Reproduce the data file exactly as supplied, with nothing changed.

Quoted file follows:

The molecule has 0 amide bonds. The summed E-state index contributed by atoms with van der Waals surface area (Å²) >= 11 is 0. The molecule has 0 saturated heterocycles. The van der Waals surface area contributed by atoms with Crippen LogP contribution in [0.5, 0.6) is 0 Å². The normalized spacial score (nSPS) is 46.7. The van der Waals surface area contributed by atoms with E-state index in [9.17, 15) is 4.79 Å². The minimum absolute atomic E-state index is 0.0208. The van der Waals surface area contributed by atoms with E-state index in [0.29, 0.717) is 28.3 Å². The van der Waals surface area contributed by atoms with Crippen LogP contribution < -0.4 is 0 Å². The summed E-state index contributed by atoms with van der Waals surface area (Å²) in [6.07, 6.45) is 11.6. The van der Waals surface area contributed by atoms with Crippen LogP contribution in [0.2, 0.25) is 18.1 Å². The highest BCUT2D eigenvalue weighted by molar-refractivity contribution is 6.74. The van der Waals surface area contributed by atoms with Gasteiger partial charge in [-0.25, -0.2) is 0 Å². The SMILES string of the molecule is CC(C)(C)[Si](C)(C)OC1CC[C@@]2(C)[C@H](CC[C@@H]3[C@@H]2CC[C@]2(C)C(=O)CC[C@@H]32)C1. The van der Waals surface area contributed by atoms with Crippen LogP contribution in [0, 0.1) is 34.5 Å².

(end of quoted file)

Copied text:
The molecule has 0 amide bonds. The summed E-state index contributed by atoms with van der Waals surface area (Å²) >= 11 is 0. The molecule has 0 saturated heterocycles. The van der Waals surface area contributed by atoms with Crippen LogP contribution in [0.5, 0.6) is 0 Å². The normalized spacial score (nSPS) is 46.7. The van der Waals surface area contributed by atoms with E-state index in [9.17, 15) is 4.79 Å². The minimum absolute atomic E-state index is 0.0208. The van der Waals surface area contributed by atoms with E-state index in [0.29, 0.717) is 28.3 Å². The van der Waals surface area contributed by atoms with Crippen LogP contribution < -0.4 is 0 Å². The summed E-state index contributed by atoms with van der Waals surface area (Å²) in [6.07, 6.45) is 11.6. The van der Waals surface area contributed by atoms with Crippen LogP contribution in [0.2, 0.25) is 18.1 Å². The highest BCUT2D eigenvalue weighted by molar-refractivity contribution is 6.74. The van der Waals surface area contributed by atoms with Gasteiger partial charge in [-0.25, -0.2) is 0 Å². The SMILES string of the molecule is CC(C)(C)[Si](C)(C)OC1CC[C@@]2(C)[C@H](CC[C@@H]3[C@@H]2CC[C@]2(C)C(=O)CC[C@@H]32)C1. The van der Waals surface area contributed by atoms with Crippen LogP contribution in [0, 0.1) is 34.5 Å².